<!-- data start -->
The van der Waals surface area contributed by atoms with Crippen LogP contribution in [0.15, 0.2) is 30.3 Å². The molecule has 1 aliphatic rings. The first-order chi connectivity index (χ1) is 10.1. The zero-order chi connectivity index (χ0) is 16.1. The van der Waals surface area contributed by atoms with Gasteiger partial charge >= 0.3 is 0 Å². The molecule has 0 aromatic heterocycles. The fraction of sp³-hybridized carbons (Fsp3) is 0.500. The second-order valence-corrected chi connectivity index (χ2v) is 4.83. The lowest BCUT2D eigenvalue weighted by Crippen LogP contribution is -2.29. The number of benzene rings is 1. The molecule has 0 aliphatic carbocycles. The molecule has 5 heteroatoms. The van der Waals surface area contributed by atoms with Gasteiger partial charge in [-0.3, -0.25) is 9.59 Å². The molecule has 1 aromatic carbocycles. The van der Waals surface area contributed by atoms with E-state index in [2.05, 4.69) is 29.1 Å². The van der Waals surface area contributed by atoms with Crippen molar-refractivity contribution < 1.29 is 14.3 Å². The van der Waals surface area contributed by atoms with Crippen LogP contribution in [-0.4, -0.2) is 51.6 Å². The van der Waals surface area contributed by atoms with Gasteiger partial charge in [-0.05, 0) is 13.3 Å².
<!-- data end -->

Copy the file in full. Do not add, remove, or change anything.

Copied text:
The van der Waals surface area contributed by atoms with Crippen LogP contribution in [0.15, 0.2) is 30.3 Å². The molecule has 1 aliphatic rings. The first-order chi connectivity index (χ1) is 10.1. The zero-order chi connectivity index (χ0) is 16.1. The van der Waals surface area contributed by atoms with Gasteiger partial charge >= 0.3 is 0 Å². The molecule has 0 aromatic heterocycles. The fraction of sp³-hybridized carbons (Fsp3) is 0.500. The second-order valence-corrected chi connectivity index (χ2v) is 4.83. The lowest BCUT2D eigenvalue weighted by Crippen LogP contribution is -2.29. The number of benzene rings is 1. The molecule has 0 aliphatic carbocycles. The molecule has 5 heteroatoms. The van der Waals surface area contributed by atoms with Gasteiger partial charge in [-0.3, -0.25) is 9.59 Å². The molecule has 1 aromatic carbocycles. The van der Waals surface area contributed by atoms with E-state index in [2.05, 4.69) is 29.1 Å². The van der Waals surface area contributed by atoms with Crippen molar-refractivity contribution < 1.29 is 14.3 Å². The van der Waals surface area contributed by atoms with Crippen LogP contribution in [-0.4, -0.2) is 51.6 Å². The van der Waals surface area contributed by atoms with Gasteiger partial charge in [-0.05, 0) is 13.3 Å².